Care coordination is like a puzzle. Every patient has a unique set of medical, social, and cultural considerations. It’s up to the care coordination team to problem solve and figure out the best course of action for each patient. In this activity, the care coordinator is presented with one such “puzzle”: a patient who has specific family and religious concerns.

After completing the activity, you will be prepared to:

· Investigate a care coordination plan of action for a complex case that involves medical, social, and cultural considerations.

· Apply current health care standards to a care coordination scenario.

Challenge Details

Rebecca Snyder, 56, is the matriarch of a traditional Orthodox Jewish family. She is the mother of five, including two teenagers at home, and the grandmother of seven. She was brought into the emergency room at St. Anthony Medical Center last week with uncontrolled diabetes and hyperglycemia. The doctors discovered other problems, and unfortunately Mrs. Snyder was diagnosed with advanced ovarian cancer.

As a part of your care coordination internship at St. Anthony Medical Center, you are assigned to Mrs. Snyder’s case. Because she is the primary caregiver in her family, she and her family are especially ill-prepared for this serious diagnosis. You will be responsible for investigating this situation and for helping Mrs. Snyder and her family get the care and support they need.

New Case Email

Everyone is impressed with how well you’re doing as an intern! We’ve decided to assign you a more complicated case. The patient’s name is Rebecca Snyder. She’s 56 years old and was recently diagnosed with ovarian cancer and admitted to SAMC for uncontrolled diabetes and hyperglycemia. She’s medically stable to be released, and ready to start chemo and radiation on an out-patient basis.. However, there are some potential red flags in this case. Mrs. Snyder is the primary caregiver to her husband, children, and her elderly mother. She has not been treating her diabetes sufficiently.

First, read through Mrs. Snyder’s electronic medical record carefully. Then, you’ll want to meet with Mrs. Snyder as soon as possible.

This may be a tough case, but I know you’re up for it. Let me know if you need any help. Good luck!

Thanks,
Denise

Electronic Health Record

Patient Information

Patient Name: Rebecca Snyder
DOB: 04/24/1953
Address: 1375 Cadburry Lane, St. Louis Park MN 55402

Patient ID: #6700891
Gender: Female
Phone: (612) 776-8900

Insurance: Medicare
Primary Care Provider: Dr. Vereen, Vila East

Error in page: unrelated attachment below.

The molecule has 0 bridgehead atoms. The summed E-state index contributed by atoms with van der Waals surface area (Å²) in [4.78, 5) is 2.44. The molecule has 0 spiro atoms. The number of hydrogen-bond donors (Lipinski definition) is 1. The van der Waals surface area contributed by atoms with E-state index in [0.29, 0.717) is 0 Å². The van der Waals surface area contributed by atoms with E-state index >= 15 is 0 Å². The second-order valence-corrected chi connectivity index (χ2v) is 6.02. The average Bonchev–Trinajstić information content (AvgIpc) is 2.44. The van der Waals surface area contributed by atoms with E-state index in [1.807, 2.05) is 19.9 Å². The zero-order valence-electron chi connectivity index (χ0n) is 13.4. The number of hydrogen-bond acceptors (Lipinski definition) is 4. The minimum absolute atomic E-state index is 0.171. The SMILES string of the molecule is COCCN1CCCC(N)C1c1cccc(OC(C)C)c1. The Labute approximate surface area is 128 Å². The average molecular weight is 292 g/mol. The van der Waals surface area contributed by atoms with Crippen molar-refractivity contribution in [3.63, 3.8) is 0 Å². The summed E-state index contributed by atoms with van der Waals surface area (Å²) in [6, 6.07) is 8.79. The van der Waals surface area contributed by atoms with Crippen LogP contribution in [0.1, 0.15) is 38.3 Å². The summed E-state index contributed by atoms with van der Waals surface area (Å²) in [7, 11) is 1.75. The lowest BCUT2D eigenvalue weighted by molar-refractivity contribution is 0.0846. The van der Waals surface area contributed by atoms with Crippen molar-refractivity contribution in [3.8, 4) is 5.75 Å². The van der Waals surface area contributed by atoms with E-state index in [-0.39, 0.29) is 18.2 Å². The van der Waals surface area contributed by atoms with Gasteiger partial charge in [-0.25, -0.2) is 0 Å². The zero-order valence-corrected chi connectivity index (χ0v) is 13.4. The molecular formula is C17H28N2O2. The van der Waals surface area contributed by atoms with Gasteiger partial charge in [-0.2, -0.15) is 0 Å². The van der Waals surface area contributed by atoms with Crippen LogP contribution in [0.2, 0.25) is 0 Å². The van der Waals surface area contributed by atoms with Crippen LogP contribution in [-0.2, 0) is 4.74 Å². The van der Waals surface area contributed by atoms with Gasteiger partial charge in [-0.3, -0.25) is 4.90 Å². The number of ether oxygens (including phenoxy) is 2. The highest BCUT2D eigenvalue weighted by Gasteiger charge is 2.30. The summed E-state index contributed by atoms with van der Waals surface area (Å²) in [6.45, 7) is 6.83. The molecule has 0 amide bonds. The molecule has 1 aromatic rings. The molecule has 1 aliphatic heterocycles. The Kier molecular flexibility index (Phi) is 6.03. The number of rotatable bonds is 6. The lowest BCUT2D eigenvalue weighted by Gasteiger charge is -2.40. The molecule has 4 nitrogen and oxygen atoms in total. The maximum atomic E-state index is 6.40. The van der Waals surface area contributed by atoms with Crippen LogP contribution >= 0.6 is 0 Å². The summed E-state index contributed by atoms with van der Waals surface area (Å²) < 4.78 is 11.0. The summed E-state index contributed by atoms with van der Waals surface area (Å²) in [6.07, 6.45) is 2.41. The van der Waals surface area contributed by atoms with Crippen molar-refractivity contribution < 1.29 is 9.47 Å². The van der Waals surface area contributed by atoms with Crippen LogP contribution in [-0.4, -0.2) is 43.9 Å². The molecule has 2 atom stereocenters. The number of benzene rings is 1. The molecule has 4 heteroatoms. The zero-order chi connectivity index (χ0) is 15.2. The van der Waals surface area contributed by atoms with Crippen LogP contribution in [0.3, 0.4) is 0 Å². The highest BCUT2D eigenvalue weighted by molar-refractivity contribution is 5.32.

Contact Permissions:
David Snyder, husband (952) 493-9302
Avi Snyder, son (952) 783-0021

Patient History

H&P: Mrs. Snyder is a 56 year old obese Orthodox Jewish women with a PMH of poorly controlled DM, HTN, hypercholesterolemia, anxiety, and obesity. She admits to the ED with c/o hyperglycemia ranging from 230 to 389 for over 10 days, frequent urination, malaise, and mild abdominal discomfort, dyspnea on exertion and HTN on admission.

Family Hx.
Mother: Alive. History of HTN, DM, Dementia.
Father: Deceased. HX of MI, Colorectal CA
Sister: Alive. HX of Breast CA. s/p right mastectomy.

Meds on Adm: Metformin 1000 mg q hs., Lisinopril 20 mg QD. Prior to adm. Was prescribed anti-anxiety medication but self d/c’d without taper due to c/o fatigue.
V/S: 36.7, 102, 171/93, 24. O2 Saturations 92%. On room air.

Neuro: A&O x3. Appropriate responses, anxious. c/o daily H/A with minimal relief with NSIADS. Recent c/o blurred vision. Wears glasses.

Cardio: HRR. Tachycardic. No audible murmurs or c/o CP. EKG normal.

Respiratory: Lung sounds diminished in all fields. Sats 92% on RA. c/o dyspnea on exertion for 6 weeks. See for care at Ferndale clinic. Occasionally sleeps in reclining chair at hs. Obtain CXR.

GU: c/o frequent urination. Per pt. menses have not yet ceased. Menses irregular. Occasional vaginal bleeding duration: 1-2 days.

GI: c/o constipation and abd fullness. Abd. Tenderness on exam. + mild acites. Palpated pelvic mass. c/o tenderness.

POC: CBC, BMP, blood glucose ac/hs.
CXR, abd. Ultraound. V/S q 4 hr. Metoprolol 25 mg Q 4 hours for BP over 170/80.
Initiate insulin gtt at 2u/hr. Blood glucose check q 1 hr. Consider paracentesis.

Allergies & Medication

Allergies: Sulfa

Medication: #6700891
Metformin 1000 mg po q hs for diabetes
Lisinopril 20 mg po qd for hypertension
Prosac 20 mg po BID (per pt., self d/c’d due to fatigue)
Xanax 0.25 prn anxiety hypercholesterolemia.
Pravastatin 40 mg po bid for hypercholesterolemia.
Advil 1 tab qd pain

Lab

CBC:
RBC: 5.1 HCT: 38.8
HGB: 14.7
WBC: 11.1
MCV: 81
MCH: 31
PLT: 301

BMP:
Glucose: 399
BUN: 15
CR: 1.1
Sodium: 138
Potassium: 4.2
Chloride: 106
Co2: 23
Calcium: 11
Protein: 7.9
CA-125-1700 U

Primary Care Notes

05/13/19:
Abd CT showed multiple liver mass nodules too many to count. Suspected liver metastasis
Colonoscopy showed a 3.1 cm colorectal mass. Invading lower intestine.
MRI negative for spinal cord or brain lesions.
Plan of care: Gynecologic oncology consult.
CBC, BMP, CA-125, HCG, AFP, Paracentesis, in am. PT, SW, CM consult.

05/12/19:
Mrs. Snyder is a 56 year old obese Orthodox women with a PMH of poorly controlled DM, HTN, hypercholesterolemia, anxiety, and obesity. She admits to the ED with c/o hyperglycemia over 230 for over 10 days, frequent urination, malaise, mild abdominal discomfort, dyspnea on exertion.

DX: Hyperglycemia, abd. distention & acites, suspected ovarian cancer
Called Dr. Hanson-GYN ONC. Consult expected for tomorrow. Suggested CA-124, HCG, AFP prior to consult.

Blood glucose 200 on insulin gtt. POC: d/c Insulin gtt. Begin 30 units of Lantis 1 x a day in am and 10 mg. of Novalog 3 times a day.

05/12/19:
Abd. ultrasound approximately 450 ml of peritoneal fluid. Paracentesis is recommended.

Social Work

05/13/19:
Met with Mrs. Snyder on 4/19/2015. Mrs. Snyder is a 56 year old obese Orthodox women with a PMH of poorly controlled DM, HTN, hypercholesterolemia, anxiety, and obesity. She admits to the ED with c/o hyperglycemia over 230 for over 10 days, frequent urination, malaise, mild abd. Discomfort, dyspnea on exertion.